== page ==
Limits and disclosure requirement removed on political donations by corporations


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Cash cloak for parties

The Narendra Modi government has drawn a veil of secrecy on corporate donations to political parties.

Finance minister Arun Jaitley slipped in a surprising amendment to the Companies Act, 2013, through a last-minute change in the Finance Bill, 2017, which removes the cap that barred a company from donating more than 7.5 per cent of its average net profit in the three immediately preceding financial years to a political party.

Worse, it also removed a requirement that made it obligatory for a company to disclose in its profit and loss statement the name of the party to which the donation has been made.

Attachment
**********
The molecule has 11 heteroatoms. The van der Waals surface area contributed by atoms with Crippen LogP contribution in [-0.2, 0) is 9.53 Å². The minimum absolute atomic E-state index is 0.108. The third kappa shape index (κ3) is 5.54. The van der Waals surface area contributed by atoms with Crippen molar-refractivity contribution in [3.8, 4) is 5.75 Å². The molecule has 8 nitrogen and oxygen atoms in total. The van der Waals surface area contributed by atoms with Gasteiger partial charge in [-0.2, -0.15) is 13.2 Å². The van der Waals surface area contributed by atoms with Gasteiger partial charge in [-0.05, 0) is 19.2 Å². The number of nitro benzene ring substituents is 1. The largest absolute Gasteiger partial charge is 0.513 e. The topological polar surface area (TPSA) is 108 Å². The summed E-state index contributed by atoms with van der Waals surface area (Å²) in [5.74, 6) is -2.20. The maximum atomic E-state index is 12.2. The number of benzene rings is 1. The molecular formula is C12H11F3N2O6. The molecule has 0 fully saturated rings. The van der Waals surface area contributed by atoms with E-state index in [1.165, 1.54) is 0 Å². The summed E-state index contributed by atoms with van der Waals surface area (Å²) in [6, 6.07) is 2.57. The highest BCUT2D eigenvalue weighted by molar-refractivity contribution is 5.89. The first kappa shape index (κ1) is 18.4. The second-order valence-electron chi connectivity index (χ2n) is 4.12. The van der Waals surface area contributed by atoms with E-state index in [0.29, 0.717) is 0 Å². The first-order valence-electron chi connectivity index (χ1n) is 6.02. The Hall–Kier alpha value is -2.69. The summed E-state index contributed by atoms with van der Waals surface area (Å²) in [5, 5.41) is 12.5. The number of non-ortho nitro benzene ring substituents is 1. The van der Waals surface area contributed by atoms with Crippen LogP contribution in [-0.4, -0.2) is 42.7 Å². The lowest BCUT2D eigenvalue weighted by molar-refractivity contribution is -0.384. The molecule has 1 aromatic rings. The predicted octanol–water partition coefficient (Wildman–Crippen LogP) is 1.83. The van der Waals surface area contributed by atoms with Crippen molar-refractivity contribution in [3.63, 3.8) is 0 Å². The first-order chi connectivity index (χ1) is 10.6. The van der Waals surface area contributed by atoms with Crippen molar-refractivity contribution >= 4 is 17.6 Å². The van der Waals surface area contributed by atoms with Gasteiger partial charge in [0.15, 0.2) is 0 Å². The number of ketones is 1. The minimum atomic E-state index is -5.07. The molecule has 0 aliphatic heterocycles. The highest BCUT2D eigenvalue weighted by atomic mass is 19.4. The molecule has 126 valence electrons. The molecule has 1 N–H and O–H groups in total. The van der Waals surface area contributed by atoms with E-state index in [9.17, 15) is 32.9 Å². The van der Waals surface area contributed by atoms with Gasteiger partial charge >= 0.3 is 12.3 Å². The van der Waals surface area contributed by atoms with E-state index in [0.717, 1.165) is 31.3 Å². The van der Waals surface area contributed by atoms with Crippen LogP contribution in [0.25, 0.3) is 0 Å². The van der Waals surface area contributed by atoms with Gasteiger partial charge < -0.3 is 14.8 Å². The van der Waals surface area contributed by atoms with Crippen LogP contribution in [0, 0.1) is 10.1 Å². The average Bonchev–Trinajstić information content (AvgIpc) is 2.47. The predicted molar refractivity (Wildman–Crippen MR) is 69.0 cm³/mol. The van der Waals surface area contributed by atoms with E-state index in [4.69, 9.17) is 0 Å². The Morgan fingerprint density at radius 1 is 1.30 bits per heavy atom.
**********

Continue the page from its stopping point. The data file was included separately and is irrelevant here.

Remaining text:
The Lok Sabha passed the Finance Bill along with a batch of 40 amendments that Jaitley introduced yesterday after a hurried debate.
"This means, for example, that an infrastructure firm could theoretically pay up to 50 per cent of its net profits to a single party as donation without anyone getting wiser as to which party has been paid... this throws open the possibility that an order to build a highway or a railway bridge could be given to a firm and that firm could pay the donation to the party in power which placed the order with it," said a senior official with the Comptroller and Auditor General's office.

"The beauty is that if this happens, it will be legitimate and no questions can be asked by any ethics committee of Parliament or by any CAG audit," the official added.

The "innocent" amendment made as part of others to the Finance Bill, 2017, is in Section 182 of the Companies Act, 2013. It says "in sub-section (I) - (a) the first proviso will be omitted".